Peter39496.5901041667



AGILIS
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Posted: 18 Feb 2008
Come on Tony I am sure you come  across probs in SA just like anywhere else what with the white farmers exterminating any wild life that is competing with live stock and I would think reptiles come way down the list of the present SA govs priorities except as a food substitute for the poorer locals , as I know from experience in Australia were a nice croc or goana ( monitor liz is a sought after delicacy among the indigenous abos even today keith AGILIS39496.5519328704
   LOCAL ICYNICAL CELTIC ECO WARRIOR AND FAILED DRUID
armata
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Posted: 18 Feb 2008
In fact Keith you are a tad bit wrong. Sure there are farmers who kill snakes on sight and truck drivers that squish tortoises for the hell of it..but its not all like that.
We get phone calls daily from farmers to come and remove snakes - sometimes we travel 50-10km to catch one cobra, puff adder, or house snake herald snake etc.
But it is also an education process, word of mouth, the 'boer' network works fast. Lately, I have had a couple of boomslang calls to farms, When the farmer realises that they offer no threat if they are left alone, they agree to leave the snake there. We return snakeless but satisfied.
The word is also spreading through the polics, fire dept and defence force.

Also, the permit system is strict, you cannot just pick up a snake, and I mean any snake, without the necessary paperwork from CapeNature.

Also, and I have PMd Peter about this.

On my study site at DeHoop I get brilliant cooperation from management and staff. As in UK after 3yrs I know a few puff adders, cape cobras, and southern adders individually. The sites are marked on a map in the reserve managers office and all are aware of what I am doing. Recently, the management insisted that I was on the ground during a controlled management burn, so I could identify sites. These were then worked around.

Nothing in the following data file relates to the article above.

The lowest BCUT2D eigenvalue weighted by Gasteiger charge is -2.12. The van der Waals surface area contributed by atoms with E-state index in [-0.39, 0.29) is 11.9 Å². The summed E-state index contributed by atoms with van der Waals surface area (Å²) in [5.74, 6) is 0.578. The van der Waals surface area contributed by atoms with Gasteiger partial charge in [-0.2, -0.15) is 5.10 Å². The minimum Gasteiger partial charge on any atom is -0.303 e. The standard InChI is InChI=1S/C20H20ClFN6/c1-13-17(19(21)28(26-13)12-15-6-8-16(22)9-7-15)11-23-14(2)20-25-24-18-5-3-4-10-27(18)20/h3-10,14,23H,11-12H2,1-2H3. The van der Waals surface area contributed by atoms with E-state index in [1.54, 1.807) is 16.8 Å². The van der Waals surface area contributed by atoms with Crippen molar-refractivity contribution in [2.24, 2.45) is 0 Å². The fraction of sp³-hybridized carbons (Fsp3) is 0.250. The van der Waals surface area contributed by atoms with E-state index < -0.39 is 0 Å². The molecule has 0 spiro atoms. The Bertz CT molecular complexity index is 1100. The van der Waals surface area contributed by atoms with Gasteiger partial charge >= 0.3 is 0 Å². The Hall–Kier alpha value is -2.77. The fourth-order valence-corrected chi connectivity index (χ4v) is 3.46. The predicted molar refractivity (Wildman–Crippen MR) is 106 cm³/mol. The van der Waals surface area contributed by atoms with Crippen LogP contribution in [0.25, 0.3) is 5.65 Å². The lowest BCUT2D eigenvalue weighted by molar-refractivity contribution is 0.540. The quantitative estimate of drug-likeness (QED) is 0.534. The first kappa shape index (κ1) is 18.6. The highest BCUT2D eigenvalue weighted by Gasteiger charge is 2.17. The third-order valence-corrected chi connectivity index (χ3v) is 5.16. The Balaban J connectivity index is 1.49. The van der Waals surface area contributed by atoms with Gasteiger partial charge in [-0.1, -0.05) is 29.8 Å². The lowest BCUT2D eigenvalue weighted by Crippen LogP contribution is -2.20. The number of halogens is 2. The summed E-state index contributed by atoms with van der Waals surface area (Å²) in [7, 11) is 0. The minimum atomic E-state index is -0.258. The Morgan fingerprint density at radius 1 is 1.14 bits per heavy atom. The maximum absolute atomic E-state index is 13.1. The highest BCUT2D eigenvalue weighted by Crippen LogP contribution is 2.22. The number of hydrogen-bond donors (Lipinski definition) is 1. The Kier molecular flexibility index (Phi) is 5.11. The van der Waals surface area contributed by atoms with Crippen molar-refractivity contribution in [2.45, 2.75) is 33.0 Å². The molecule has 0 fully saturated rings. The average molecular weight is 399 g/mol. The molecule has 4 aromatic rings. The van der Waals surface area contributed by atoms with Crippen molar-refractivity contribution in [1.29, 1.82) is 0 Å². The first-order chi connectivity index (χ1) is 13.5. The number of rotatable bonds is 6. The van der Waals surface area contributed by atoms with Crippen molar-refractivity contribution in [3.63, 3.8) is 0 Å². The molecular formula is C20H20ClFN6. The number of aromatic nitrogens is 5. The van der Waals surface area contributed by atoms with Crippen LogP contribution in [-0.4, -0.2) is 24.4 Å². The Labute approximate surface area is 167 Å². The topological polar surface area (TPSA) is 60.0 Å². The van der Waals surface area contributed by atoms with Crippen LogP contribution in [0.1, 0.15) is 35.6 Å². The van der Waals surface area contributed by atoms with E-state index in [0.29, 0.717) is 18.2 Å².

A message Slepe could do well to heed.

So yes Keith, we have problems here, but there is much that is positive and encouraging.
'I get my kicks on Route 62'
frogworlduk
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Joined: 19 Aug 2003
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Posted: 18 Feb 2008
yeah it's true whats you say about looking out the window on the motorway. on one site i work on with brilliant heathland and great habitat. smooth snakes are only found on the motorway embankment which is next to it!! great choice. mind you they aren't annoyed by people and dogs.
herpetologic2
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Posted: 18 Feb 2008

Thats not the M3 is it lol.....

Basically you can only do your best, if the power that be ignore you which they often do then complain - who to you ask

well I have complained and Natural England have undertaken a license compliance visit on an EWT site - I cant wait (with baited breath) the result of this.......

prosecution perhaps?

 

J


Vice Chair of ARG UK - self employed consultant -
visit ARG UK & Alresford Wildlife

- DESTRUCTIoN OF HABITAT BY TIDYING UP